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Letting pancake batter sit (baking powder vs baking soda vs double-acting baking powder)

Q1 Why let pancake batter sit? I heard it creates gluten, thus making it easier to trap air in. But beating the batter also creates gluten.

Q2 When should I let pancake batter sit? The reaction which creates air bubbles starts right away with buttermilk + BS or milk + BP (both types). But with double-acting BP, you get a second kick on heat. So it seems like you oughta only do it with the double-acting BP.

I am on the quest for perfect pancakes and would love to know!

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  1. I've cooked pancakes with the batter freshly made and I've cooked them with the batter made the day before. And I can't detect a difference.

    Standard recipe of 4oz/100g flour, 2 eggs, 7 fl oz/200mil milk, 3 fl oz/75ml water.

    1. I'm not one of those people who can tell you much about the science if it all, but I will say this: the Joy of Cooking states that you either whip your egg white, fold them delicately into your pancake batter, and then make your pancakes right away, OR you let your pancake batter sit. I have always done the former since I love whipped egg whites as a leavening agent, and my buttermilk pancakes have drawn rave reviews from all who taste them, if I do say so myself! So I would try that and see how you like it. And definitely use buttermilk, and resign yourself to the fact that the pancakes from the top of the bowl will be the fluffiest (or else you over-mixed the batter). Good luck and please report back.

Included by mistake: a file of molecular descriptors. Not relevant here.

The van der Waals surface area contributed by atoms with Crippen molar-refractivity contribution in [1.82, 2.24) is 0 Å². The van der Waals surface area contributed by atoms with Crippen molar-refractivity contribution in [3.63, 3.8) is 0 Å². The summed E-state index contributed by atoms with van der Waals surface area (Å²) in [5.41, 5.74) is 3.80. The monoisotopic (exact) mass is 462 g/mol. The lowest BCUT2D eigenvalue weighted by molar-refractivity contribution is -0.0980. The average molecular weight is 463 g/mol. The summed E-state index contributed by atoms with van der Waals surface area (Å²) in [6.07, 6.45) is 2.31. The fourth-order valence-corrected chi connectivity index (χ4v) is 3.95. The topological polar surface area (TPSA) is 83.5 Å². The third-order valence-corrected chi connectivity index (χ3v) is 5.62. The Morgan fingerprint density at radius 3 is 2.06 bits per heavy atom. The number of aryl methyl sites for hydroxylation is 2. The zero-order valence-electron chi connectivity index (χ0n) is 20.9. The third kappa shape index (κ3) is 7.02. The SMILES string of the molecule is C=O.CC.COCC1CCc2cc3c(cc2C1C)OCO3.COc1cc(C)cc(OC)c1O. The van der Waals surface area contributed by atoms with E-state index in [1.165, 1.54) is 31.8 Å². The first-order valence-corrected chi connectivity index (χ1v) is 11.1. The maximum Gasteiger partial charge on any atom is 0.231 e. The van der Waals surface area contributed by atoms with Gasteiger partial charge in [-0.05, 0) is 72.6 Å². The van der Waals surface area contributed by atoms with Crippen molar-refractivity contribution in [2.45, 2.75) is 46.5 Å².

1. In the case of noknead yeast bread, a long resting period develops gluten, but I haven't seen such a claim for pancake batter. I have seen crepe recipes that call for letting the batter sit, but not pancake recipes. I have seen instructions to let doughs like tortillas or biscuits sit - in order to let the gluten relax.

        Crepe batters don't have baking soda or powder. The purpose of the sitting, supposedly, is to let the flour hydrate, absorb as much liquid as it can. Same might go for other egg batters like popovers and dutch baby. But I've seen both sit and use right away directions, so it may not really matter.

        As you say, baking powder has that 2nd kick, and should, in theory, be the better choice if you need to let the batter sit. For example if you have to mix it the night before. But that does not mean that the baking powder pancakes will be better (greater rise) if you let the batter sit.

        Complicating things is the question of whether the bubbles in pancakes are formed exclusively by the co2, or whether the co2 bubbles are just the starting point, or seed, and most of the lift comes from steam. If the seed theory is correct, a baking soda batter might still rise, provided you don't stir it a lot.

        Thought experiments will only get you so far. You may need to experiment.

        6 Replies
        1. re: paulj

          I don't think my BP is double-acting, unless ALL BP in the UK is double-acting. Certainly doesn't say so on the container.

          What does letting gluten "relax" mean?

          I hadn't heard of steam giving rise! That's interesting.

          Today I let the batter sit for 15 minutes (milk+BP) and it was thicker than I've ever seen pancake batter. Good rise, too.

          1. re: ninestraycats

            It's steam that lifts your Yorkshire pudding - the eggs give the structure that contains it.

            Some baking powders get the double action by using two acid components, but apparently, the single acid used in Rumford brand, Monocalcium Phosphate, has a double action as well (though maybe not as strong).